Doug Fleener's

The Day Makes the Year


Slowing Down the “Clock”

Jan 10, 2024

Slowing Down the Clock" is one of my favorite practices from my book, The Day Makes the Year (Makes a Life).  While it is in the section with the practice of Relentless Simplicity, it also applies to leading in The Day. It’s also only appropriate to share this with the Browns and 49ers in the playoffs. 

One of the ways to practice Relentless Simplicity is by learning to slow down your thinking, especially when facing challenges or impending deadlines. By calming the storm inside our minds, we can focus on the one or two elements that truly matter. When you do this, you can see and create incredible opportunities.  

The movie Draft Day is my favorite example of the power of slowing down to see more opportunities. In this film, Kevin Costner's character, Sonny Weaver Jr., is the General Manager of the Cleveland Browns and is under immense pressure to make decisions that will shape the team's future during the NFL Draft. During a crucial moment in the film, Sonny recounts a legendary anecdote about Joe Montana in the 1989 Super Bowl. 

The San Francisco Niners are down three points. They are on their seven-yard line with 3:20 left in the game. In the huddle, the players are feeling the pressure of the moment. Not Montana. He looks up in the stands, points at a guy, and then asks his teammates, "Isn't that John Candy?"  

Talk about being calm, cool, and collected. Montana is losing in the Super Bowl, and he casually mentions seeing John Candy. His players suddenly relax. They know Joe has this. The Browns march down the field with Joe Montana hitting John Taylor with a ten-yard touchdown pass with 34 seconds left. The 49ers win the Super Bowl 20-16. 

Sonny's point was that while nobody can stop a ticking clock, the great ones always find a way to slow it down. When he faced the biggest decision of his life, Sonny successfully implemented this strategy.  

Montana’s serenity amidst the moment's pressure is a lesson in the power of a calm mind. By slowing down internally, he expanded his horizons of possibilities. He demonstrated that sometimes, we can slow our minds and be fully locked in the present to see the opportunities that lie before us. That's how you practice Relentless Simplicity. 

So, how can you channel your inner Joe Montana and slow your thinking? 

Be present. Narrow your focus to what you're trying to simplify. For example, say you have an unhappy client due to another person's mistake. Don't let yourself wonder what will happen if you lose the client or your unhappiness with the colleague. All that matters at that moment is the issue and potential solutions.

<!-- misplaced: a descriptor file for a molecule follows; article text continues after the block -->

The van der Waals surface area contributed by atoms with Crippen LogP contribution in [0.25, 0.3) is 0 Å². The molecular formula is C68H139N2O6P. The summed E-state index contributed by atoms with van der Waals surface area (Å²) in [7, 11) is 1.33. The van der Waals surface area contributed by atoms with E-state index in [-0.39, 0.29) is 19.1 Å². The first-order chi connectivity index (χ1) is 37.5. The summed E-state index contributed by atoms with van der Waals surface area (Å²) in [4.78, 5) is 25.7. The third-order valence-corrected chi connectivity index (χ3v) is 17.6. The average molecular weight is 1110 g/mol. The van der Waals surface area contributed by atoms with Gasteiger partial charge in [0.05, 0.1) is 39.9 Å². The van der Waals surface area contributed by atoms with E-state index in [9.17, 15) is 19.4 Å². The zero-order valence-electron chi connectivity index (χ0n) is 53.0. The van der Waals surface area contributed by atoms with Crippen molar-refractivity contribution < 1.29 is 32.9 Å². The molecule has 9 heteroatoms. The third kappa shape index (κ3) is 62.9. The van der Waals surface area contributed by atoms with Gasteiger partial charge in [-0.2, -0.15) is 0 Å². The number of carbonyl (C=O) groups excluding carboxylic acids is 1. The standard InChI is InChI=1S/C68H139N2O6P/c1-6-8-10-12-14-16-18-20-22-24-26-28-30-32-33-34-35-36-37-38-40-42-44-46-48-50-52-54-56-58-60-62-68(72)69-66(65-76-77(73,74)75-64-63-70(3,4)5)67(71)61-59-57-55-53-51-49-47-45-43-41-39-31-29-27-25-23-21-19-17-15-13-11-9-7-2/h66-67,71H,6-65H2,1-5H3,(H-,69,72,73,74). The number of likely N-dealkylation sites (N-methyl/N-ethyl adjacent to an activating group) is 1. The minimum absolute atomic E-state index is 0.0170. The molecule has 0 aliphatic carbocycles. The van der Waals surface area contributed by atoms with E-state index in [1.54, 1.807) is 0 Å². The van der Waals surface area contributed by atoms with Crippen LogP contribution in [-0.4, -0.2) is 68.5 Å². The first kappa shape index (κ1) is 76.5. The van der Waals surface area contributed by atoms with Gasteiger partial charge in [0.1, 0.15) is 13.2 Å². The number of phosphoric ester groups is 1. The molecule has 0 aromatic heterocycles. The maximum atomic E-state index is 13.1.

Be clear on the issue or the opportunity. At Bose, I was in a meeting that was going absolutely nowhere. You could see the frustrations on everyone's faces. Finally, Peter Theran, head of the division's marketing, interrupted everyone, paused, and asked a straightforward question: "What problem are we trying to solve?" Not surprisingly, there were many different opinions on the problem, which was why the meeting was stalling. 

Finding solutions and making decisions is much easier when you're clear on the issue or opportunity. You've slowed down the clock. And I have asked that question thousands of times since. Thanks, Pete! 

Think out loud or draw or write it out. You can look a bit crazy when people see you talking to yourself in your office or cube. But it works. When I'm trying to slow down my thinking, I start walking and talking it out. Talking out loud gives order to your thoughts. So does writing things down on a notepad. As a visual person, I like sketching things on a whiteboard or in an app. No matter how you do it, you slow down your thought process when you impose some order. 

Slowing down your thinking process doesn't mean being slow to act. It's about being deliberate and seeing the one or two opportunities hidden in the plethora of information before you. 

Much like Montana in that Super Bowl, you can benefit from occasionally taking your eyes off the immediate challenge and looking into the stands. That's how you become one of the great ones.  

Also, I highly recommend you watch Draft Day. I worked with the leadership team at Brighton to use it to teach leadership. Laura and I must have watched that movie twelve times, and we always found something to take away from it.  

So let me ask three questions:  

1) If you were a football player, would you be more like Joe Montana or Charlie Brown? (I know my answer…”Good grief!) 

2) What or who is your go-to during a stressful time at work? When I ran a store, it was a special friend of mine named Mrs. Fields. 

3) Which of the above suggestions can you apply to slow your “clock” down?